posted by wormtales at 8:43 AM on February 10 [7 favorites]

Since everything from C-PTSD to NPD to actual BPD can end up diagnosed/misdiagnosed as BPD... more and more I'm hesitant to recommend couples therapy in situations where one partner isn't willing to actively address their own issues individually. Too often, it seems to end up with the partner that IS willing to work on themselves being victimized by the resistant partner.

Rather than get caught in the trap of recognizing traits and then "diagnosing" someone, it's often helpful to reframe it as "my partner has some of these traits, let me learn skills for surviving and thriving in a relationship with a person who has these traits". It sounds like you're already on that path, but you're discovering there are still boulders in the way, because those need a two-person lift. Or at the very least, you need your partner to stop sitting on top of the boulder, adding their weight.

Thing is, it's difficult if not impossible to move beyond coping techniques to actual relationship improvement when one partner isn't putting in something close to 50% of the effort. Seeking your couples' therapists help in encouraging your partner to address their own therapeutic needs might be effective; some choose not to even work with couples who aren't already in their own individual therapy.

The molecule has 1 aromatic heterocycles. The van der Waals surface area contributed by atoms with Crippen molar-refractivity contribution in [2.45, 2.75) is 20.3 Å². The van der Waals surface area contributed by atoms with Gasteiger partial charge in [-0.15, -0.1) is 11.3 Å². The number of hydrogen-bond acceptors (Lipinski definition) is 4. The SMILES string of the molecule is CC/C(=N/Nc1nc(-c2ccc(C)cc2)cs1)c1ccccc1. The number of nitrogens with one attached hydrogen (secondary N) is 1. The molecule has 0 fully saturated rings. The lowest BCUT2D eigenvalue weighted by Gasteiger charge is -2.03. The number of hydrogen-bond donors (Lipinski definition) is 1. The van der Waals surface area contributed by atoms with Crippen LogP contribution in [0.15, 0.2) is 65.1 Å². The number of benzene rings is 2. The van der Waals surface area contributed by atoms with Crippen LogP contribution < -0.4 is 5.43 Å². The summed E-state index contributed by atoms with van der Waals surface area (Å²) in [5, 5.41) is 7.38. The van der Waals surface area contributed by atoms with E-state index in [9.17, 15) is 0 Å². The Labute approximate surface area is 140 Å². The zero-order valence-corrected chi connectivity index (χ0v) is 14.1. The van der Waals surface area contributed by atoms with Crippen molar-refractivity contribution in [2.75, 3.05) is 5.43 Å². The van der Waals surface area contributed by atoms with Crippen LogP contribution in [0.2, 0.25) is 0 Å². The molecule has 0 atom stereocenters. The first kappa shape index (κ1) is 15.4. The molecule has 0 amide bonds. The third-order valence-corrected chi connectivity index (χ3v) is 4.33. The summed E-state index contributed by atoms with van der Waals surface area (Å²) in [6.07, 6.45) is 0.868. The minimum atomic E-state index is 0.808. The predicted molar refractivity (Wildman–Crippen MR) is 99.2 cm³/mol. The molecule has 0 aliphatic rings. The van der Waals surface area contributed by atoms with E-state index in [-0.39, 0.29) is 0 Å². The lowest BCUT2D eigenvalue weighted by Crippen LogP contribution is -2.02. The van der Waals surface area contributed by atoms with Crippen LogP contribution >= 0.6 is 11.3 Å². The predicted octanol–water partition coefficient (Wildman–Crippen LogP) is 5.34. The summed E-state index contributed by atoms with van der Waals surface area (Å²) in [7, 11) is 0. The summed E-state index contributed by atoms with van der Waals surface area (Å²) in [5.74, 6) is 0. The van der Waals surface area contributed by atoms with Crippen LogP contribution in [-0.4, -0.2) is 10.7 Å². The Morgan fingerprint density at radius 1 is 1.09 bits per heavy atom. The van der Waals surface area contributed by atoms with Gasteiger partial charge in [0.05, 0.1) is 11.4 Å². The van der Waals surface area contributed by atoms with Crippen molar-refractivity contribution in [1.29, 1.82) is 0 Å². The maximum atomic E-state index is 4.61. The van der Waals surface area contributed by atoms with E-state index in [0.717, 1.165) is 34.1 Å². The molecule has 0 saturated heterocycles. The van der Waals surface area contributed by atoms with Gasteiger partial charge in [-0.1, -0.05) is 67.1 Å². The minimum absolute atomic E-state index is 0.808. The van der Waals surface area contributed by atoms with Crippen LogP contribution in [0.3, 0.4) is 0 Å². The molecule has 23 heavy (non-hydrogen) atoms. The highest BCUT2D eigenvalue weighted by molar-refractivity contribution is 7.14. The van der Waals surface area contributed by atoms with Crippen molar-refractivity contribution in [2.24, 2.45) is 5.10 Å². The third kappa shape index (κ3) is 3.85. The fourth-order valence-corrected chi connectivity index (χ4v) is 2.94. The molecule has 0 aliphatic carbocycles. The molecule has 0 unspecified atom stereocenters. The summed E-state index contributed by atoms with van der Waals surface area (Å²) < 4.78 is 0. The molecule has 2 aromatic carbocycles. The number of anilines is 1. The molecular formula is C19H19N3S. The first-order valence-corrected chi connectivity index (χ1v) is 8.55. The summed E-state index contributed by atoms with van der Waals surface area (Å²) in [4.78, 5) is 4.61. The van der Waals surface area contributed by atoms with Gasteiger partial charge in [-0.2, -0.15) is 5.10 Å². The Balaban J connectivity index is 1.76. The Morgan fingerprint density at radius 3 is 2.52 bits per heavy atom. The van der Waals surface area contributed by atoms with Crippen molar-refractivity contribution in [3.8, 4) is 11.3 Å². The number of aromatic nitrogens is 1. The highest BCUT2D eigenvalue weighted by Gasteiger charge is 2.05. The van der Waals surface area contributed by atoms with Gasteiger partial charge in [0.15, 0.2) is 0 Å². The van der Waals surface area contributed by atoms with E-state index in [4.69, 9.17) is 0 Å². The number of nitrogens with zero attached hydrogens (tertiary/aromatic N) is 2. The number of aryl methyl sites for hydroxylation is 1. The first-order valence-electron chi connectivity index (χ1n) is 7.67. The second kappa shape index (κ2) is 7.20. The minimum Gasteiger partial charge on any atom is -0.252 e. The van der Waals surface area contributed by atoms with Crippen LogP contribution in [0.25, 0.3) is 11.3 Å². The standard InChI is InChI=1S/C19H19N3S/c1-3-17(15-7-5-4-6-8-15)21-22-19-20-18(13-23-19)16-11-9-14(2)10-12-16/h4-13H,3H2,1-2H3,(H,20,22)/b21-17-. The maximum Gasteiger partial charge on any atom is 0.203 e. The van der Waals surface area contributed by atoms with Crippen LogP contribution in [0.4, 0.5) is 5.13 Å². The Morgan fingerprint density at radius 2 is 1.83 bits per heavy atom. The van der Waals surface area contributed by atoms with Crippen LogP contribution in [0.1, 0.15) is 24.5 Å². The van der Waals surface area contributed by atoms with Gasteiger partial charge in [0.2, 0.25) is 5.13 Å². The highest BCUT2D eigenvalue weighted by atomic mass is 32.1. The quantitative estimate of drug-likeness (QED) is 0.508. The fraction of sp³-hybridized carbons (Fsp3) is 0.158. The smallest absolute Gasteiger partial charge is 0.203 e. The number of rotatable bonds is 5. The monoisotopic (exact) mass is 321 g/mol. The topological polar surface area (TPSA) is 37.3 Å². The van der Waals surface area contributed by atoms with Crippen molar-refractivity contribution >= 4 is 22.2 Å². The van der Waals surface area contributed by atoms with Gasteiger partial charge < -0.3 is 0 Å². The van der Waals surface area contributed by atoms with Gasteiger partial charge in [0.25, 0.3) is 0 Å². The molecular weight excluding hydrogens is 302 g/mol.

It concerns me a bit that you mention the therapist is "not particularly experienced". If your partner's issues lead to abusive behaviors toward you, even an experienced therapist can miss those signs, and in effect, end up being an unwitting enabler of the abuse.

It doesn't matter what someone's trauma, mental health, or even neurotypical/neurodivergent status is, it is NOT ok for them to inflict any sort of abuse. If they are, and they're NOT willing to address the root cause, you have a problem that you cannot unilaterally solve, even with the help of a couples' therapist.

I'm NOT saying this is what you're dealing with. I don't know that. But there's enough suggestion of the possibility in what you wrote that I felt like it needed to be said.

Sometimes, we think (or are told) we're the problem, so we work on ourselves to make things better... only to come to a place where the only real option is walking away. That's something our individual therapists can help with, too - is recognizing and accepting when we've reached that point. The sunk-cost fallacy is an especially easy trap to fall into.

Remember, you can leave a relationship for any reason. ANY reason. Even ridiculous or petty or "you just don't want to anymore". You don't have to justify it to anyone.

And a relationship partner who refuses to even TRY to meet you partway? That's a pretty big reason.
posted by stormyteal at 8:52 AM on February 10 [5 favorites]

Mod note: Several comments removed. Please just focus on helping the OP with their question and avoid lecturing them about therapy or diagnoses. They've already addressed that, they're looking for other help.